[QODLink]
Middle East

Ex-nuclear negotiator makes Iran election bid

Hassan Rowhani, who resigned as nuclear negotiator in 2005, joins dozens looking to replace Mahmoud Ahmadinejad in June.

Last Modified: 12 Apr 2013 07:18
Email Article
Print Article
Share article
Send Feedback
Rowhani told supporters on Thursday that he was running to "save Iran's economy" [EPA]

Iran's former nuclear negotiator Hassan Rowhani has entered the race to succeed President Mahmoud Ahmadinejad, accusing the incumbent of needlessly incurring crippling economic sanctions.

"I have come forward to save Iran's economy and forge a constructive interaction with the world through a government of wisdom and hope," Iranian media quoted Rowhani as saying in a speech to supporters on Thursday.

Rowhani, 64, headed the nuclear negotiating team that served under reformist president Mohammad Khatami before Ahmadinejad took power in 2005. He joins a field of more than a dozen hopefuls for the June election.

Ahmadinejad is barred by the constitution from standing for a third consecutive four-year term.

In 2003, Rowhani led the talks with the West at which Tehran agreed on a moratorium on its nuclear drive. The suspension lasted for around two years.

Rowhani, who resigned in 2005, pledged that if elected he would rescue the sharply deteriorating economy by mending relations with the international community.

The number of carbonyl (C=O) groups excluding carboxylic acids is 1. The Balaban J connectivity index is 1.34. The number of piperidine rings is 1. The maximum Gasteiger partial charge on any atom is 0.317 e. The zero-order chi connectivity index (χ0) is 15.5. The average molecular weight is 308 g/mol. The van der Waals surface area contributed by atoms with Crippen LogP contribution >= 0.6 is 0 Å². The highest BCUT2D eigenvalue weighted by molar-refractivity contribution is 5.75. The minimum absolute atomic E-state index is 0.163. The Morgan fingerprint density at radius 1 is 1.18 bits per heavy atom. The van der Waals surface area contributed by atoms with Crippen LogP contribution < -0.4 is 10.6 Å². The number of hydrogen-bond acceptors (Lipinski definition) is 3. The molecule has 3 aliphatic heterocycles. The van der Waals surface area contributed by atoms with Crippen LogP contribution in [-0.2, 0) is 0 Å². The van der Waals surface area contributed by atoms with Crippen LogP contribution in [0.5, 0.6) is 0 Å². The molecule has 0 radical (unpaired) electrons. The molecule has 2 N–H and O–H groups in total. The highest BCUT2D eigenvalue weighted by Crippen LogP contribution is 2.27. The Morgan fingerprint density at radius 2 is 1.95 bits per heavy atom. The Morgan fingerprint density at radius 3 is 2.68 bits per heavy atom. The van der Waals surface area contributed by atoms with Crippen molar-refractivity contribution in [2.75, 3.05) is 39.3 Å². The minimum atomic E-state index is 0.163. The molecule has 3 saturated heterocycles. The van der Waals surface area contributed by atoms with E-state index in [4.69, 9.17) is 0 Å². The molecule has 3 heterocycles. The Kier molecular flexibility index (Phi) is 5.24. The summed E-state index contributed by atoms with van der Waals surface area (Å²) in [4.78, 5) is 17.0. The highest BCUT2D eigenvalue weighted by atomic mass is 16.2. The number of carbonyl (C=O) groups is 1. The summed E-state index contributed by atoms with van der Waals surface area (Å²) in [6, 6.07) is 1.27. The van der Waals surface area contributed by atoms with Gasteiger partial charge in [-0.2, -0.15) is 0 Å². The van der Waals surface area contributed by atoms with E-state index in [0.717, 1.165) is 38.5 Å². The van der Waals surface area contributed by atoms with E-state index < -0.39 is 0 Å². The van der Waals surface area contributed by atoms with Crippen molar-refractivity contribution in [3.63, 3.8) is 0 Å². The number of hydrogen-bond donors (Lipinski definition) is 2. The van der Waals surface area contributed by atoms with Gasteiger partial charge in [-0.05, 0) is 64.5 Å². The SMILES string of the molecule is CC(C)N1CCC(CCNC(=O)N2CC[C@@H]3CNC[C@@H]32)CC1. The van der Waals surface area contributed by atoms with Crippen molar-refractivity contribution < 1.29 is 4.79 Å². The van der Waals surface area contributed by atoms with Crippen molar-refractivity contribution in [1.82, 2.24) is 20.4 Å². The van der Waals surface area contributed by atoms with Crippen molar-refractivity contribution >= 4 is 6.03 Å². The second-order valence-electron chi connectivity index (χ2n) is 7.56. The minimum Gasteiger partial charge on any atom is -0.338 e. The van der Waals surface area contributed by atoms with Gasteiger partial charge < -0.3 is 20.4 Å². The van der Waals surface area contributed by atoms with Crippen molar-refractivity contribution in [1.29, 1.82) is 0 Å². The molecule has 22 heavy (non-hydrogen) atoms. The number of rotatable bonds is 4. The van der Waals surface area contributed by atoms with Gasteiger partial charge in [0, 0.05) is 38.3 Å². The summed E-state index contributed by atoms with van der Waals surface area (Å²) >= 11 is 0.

"This administration made fun of sanctions, deriding them as scrap paper, while we could have avoided them or to some extent reduced" their effect," he said.

Rowhani was referring to a speech by Ahmadinejad in which he famously dismissed the six separate resolutions adopted by the UN Security Council over Iran's nuclear programme as "scrap paper".

214

Source:
Agencies
Email Article
Print Article
Share article
Send Feedback
Topics in this article
People
Country
City
Organisation
Featured on Al Jazeera
Swathes of the British electorate continue to show discontent with all things European, including immigration.
Astronomers have captured images of primordial galaxies that helped light up the cosmos after the Big Bang.
Critics assail British photographer's portrayal of indigenous people, but he says he's highlighting their plight.
As Western stars re-release 1980s charity hit, many Africans say it's a demeaning relic that can do more harm than good.
Featured
Remnants of deadly demonstrations to be displayed in a new museum, a year after protests pushed president out of power.
No one convicted after 58 people gunned down in cold blood in 2009 in the country's worst political mass killing.
While hosting the World Internet Conference, China tries Tiananmen activist for leaking 'state secrets' to US website.
Once staunchly anti-immigrant, some observers say the conservative US state could lead the way in documenting migrants.
NGOs say women without formal documentation are being imprisoned after giving birth in Malaysia.